Gay men like me need to start acknowledging our misogyny problem

I used to think it was my obligation to make disparaging remarks about female friends’ appearances and outfits. Especially if they weren’t glam enough. Elsewhere, RuPaul’s Drag Race and its parody of bitchy, competitive womanhood does nothing for me

Jamie Tabberer
Thursday 27 July 2017 14:01 BST
RuPaul in drag in 2014
RuPaul in drag in 2014 (Rex)

In January, I wrote an op-ed for LGBT site Gay Star News called “Why gay girls have it harder than gay guys”.

I thought the piece innocuous, self-explanatory; that most people’s reaction would be “No sh*t, Sherlock”. Spoiler alert: I was wrong.

“No one bats an eyelid if two women walk down the street holding hands,” wrote one critic.

“Lesbian sex has never been illegal and punishable for one thing, as gay sex still is in some countries,” extrapolated another. “Is he serious?”

Lesbianism is still in fact illegal in Qatar, Oman and Tanzania, among others. Meanwhile, corrective rape occurs everywhere from South Africa to Jamaica to the UK. But I understand his point.

Today marks 50 years since the Sexual Offences Act 1967, or the partial decriminalisation of homosexuality, to be more accurate.

Among the celebrations I, for one, am surprised to learn the change in law didn’t technically affect women. It was actually same sex sexual activity between men that was previously illegal.

But does this mean gay women had a head-start on their male counterparts in the path to acceptance? Hardly.

Gay Men's Chorus of Washington drowns out religious bigots at Pride march

I boiled my aforementioned argument down into five points. How few public spaces there are for lesbians compared to gay men. How underrepresented gay women are in popular culture (in TV, for example, lesbian characters are often killed off). How gay women are objectified by straight men in a way gay men aren’t by straight women. And how, thus, most lesbian porn is made for the male gaze.

Then there’s the misogyny of gay men ourselves.

“But gay men love women,” I thought to myself, citing the fact that 80 per cent of my most cherished friends are women. “And after all, my misogyny is subconscious.” I later caught myself calling a female cyclist a “bitch” under my breath. (I now try to stick to gender neutral insults, like “tosser”.)

It was actress Rose McGowan who first alerted me to gay male privilege, with her explosive quotes on a podcast with Brett Easton Ellis in 2014.

“[They’re] as misogynistic as straight men, if not more so,” she said. “You wanna talk about the fact that I have heard nobody in the gay community, no gay males, standing up for women on any level? There is Sharia law active in Saudi Arabia, there’s a women about to be stoned – I have not heard [AIDS activist] Cleve Jones discuss her, and nor will he.

“I think it’s what happened to you as a group when you are starting to get most of what you fought for. What do you do now? What I would hope they would do is extend a hand to women.”

Rather, if you scratch the surface, there are many subtle shades of sexism unique to gay men.

When Stephen Fry described his friend and Best Costume BAFTA-winner Jenny Beavan as a “bag lady” at last year’s ceremony, I shuddered with recognition. I used to think it was my obligation to make disparaging remarks about the appearances of female friends. Especially if they weren’t glam enough.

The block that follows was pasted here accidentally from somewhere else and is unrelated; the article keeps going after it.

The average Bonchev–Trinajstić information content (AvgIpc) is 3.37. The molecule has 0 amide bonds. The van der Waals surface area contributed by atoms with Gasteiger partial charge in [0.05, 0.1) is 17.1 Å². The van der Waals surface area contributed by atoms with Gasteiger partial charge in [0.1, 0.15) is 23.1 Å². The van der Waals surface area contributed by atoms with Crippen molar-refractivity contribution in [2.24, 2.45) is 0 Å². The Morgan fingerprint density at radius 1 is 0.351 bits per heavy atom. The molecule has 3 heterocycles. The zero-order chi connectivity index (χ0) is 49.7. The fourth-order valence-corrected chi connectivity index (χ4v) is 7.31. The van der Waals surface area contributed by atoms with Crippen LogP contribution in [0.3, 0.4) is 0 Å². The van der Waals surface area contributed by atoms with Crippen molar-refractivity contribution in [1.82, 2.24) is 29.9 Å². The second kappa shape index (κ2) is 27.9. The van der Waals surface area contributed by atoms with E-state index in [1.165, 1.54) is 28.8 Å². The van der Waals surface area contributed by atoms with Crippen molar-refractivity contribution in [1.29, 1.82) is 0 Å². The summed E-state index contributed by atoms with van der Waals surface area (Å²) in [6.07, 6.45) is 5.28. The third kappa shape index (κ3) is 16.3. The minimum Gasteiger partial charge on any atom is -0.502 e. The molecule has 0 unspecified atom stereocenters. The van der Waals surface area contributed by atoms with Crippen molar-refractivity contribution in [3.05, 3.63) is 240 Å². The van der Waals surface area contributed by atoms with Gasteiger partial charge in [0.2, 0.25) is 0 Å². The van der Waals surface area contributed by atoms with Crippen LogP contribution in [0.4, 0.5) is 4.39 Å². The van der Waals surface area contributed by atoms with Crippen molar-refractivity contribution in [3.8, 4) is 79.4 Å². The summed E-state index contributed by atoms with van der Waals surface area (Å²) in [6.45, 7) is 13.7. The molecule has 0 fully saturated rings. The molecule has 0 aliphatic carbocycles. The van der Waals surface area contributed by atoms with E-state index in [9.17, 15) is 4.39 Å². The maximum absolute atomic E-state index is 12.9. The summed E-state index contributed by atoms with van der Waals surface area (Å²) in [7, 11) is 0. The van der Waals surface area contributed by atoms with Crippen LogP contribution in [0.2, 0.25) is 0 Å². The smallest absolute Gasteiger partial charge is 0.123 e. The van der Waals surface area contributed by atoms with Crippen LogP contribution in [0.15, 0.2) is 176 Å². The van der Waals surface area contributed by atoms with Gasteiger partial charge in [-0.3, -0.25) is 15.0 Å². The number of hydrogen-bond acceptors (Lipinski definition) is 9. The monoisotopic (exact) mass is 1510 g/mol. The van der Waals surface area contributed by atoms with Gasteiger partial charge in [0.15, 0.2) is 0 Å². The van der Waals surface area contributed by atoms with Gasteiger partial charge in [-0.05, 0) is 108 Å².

Because from Marlene to Madonna to Ariana, we love ourselves a diva – until they’re no longer perfect.

I’ll never forget the disdain with which a gay guy I know critiqued Artpop-era Lady Gaga. “I’d rather have a nice figure to look at,” he spat. This is someone who used to dress as her. Who, to my knowledge, is sexually attracted solely to men. His dismissal was purely aesthetic.

Elsewhere, RuPaul’s Drag Race and its parody of bitchy, competitive womanhood does nothing for me. I’m of course considered a freak by many for this, so I tolerate its existence. But I draw the line at the use of “fishy” to describe suspiciously convincing queens. Surely this, like so much drag humour, is from a bygone era?

Finally, look at the ubiquity of “masc4masc” descriptors on dating or hook-up apps, whereby users cartoonishly butch up their image to get laid. Scruff’s “most-woofed” feature is pure comedy. To my eyes, everyone looks the same. Femininity, whatever that is exactly, is a dirty word, meaning lesser. It’s exiled.

Advocate contributor Ben Kawaller sent the whole thing up last month, writing about feigning masculinity with a simple hat trick. “It turns out, throw a baseball cap on this thirsty theatre queen and voila: she’s masc!” he exclaimed.

His piece made me laugh, but it also made me sad. My 16-year-old self certainly wouldn’t get far on those apps, with my love of studded chokers, glitter and bangles up to my elbows. In the years that followed, I wonder to what extent I’ve stunted my own sense of femininity – however unsuccessfully – in an attempt to fit in.

True, the trailblazing queer youth embrace the trans movement and gender fluidity (the latter currently in vogue, but categorically not just a trend). I’m now a gay man in my thirties, but I still often wonder where I sit within gender’s infinite framework.

But I sense my peers going the other way. Gay men of a certain age and disposition are becoming increasingly repulsed and scared of femininity – unless it’s safe, a joke, a release valve in the form of a reality show.

Filling out the government’s LGBT survey this week, I surprised myself by answering the question “How comfortable do you feel being an LGBT person in the UK?” middlingly. Half a century on from Sexual Offences Act, many of the battles are won, but we have so much further to go. And until gay men start recognising our misogyny problem, true equality will elude us forever.

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